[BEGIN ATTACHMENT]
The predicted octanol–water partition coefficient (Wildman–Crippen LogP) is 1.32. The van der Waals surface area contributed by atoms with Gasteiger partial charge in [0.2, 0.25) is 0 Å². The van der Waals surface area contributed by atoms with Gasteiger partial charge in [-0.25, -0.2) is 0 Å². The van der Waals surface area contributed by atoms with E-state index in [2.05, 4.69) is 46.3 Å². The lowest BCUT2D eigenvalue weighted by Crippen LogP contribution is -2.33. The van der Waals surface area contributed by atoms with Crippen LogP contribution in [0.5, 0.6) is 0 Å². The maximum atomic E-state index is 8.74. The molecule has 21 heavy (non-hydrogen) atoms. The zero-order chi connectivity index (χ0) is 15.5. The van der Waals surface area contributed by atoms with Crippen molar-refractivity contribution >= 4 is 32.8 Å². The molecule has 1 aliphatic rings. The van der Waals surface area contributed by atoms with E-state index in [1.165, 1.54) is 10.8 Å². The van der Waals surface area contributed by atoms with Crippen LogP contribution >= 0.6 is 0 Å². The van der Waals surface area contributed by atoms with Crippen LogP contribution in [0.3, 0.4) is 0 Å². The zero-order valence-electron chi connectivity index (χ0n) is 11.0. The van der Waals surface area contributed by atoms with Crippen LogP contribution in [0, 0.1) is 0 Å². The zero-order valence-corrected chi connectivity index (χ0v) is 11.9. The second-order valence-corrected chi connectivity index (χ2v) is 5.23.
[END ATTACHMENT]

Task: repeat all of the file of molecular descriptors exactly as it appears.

The predicted octanol–water partition coefficient (Wildman–Crippen LogP) is 1.32. The van der Waals surface area contributed by atoms with Gasteiger partial charge in [0.2, 0.25) is 0 Å². The van der Waals surface area contributed by atoms with Gasteiger partial charge in [-0.25, -0.2) is 0 Å². The van der Waals surface area contributed by atoms with E-state index in [2.05, 4.69) is 46.3 Å². The lowest BCUT2D eigenvalue weighted by Crippen LogP contribution is -2.33. The van der Waals surface area contributed by atoms with Crippen LogP contribution in [0.5, 0.6) is 0 Å². The maximum atomic E-state index is 8.74. The molecule has 21 heavy (non-hydrogen) atoms. The zero-order chi connectivity index (χ0) is 15.5. The van der Waals surface area contributed by atoms with Crippen molar-refractivity contribution >= 4 is 32.8 Å². The molecule has 1 aliphatic rings. The van der Waals surface area contributed by atoms with E-state index in [1.165, 1.54) is 10.8 Å². The van der Waals surface area contributed by atoms with Crippen LogP contribution >= 0.6 is 0 Å². The van der Waals surface area contributed by atoms with Crippen LogP contribution in [0.3, 0.4) is 0 Å². The zero-order valence-electron chi connectivity index (χ0n) is 11.0. The van der Waals surface area contributed by atoms with Crippen LogP contribution in [0, 0.1) is 0 Å². The zero-order valence-corrected chi connectivity index (χ0v) is 11.9. The second-order valence-corrected chi connectivity index (χ2v) is 5.23.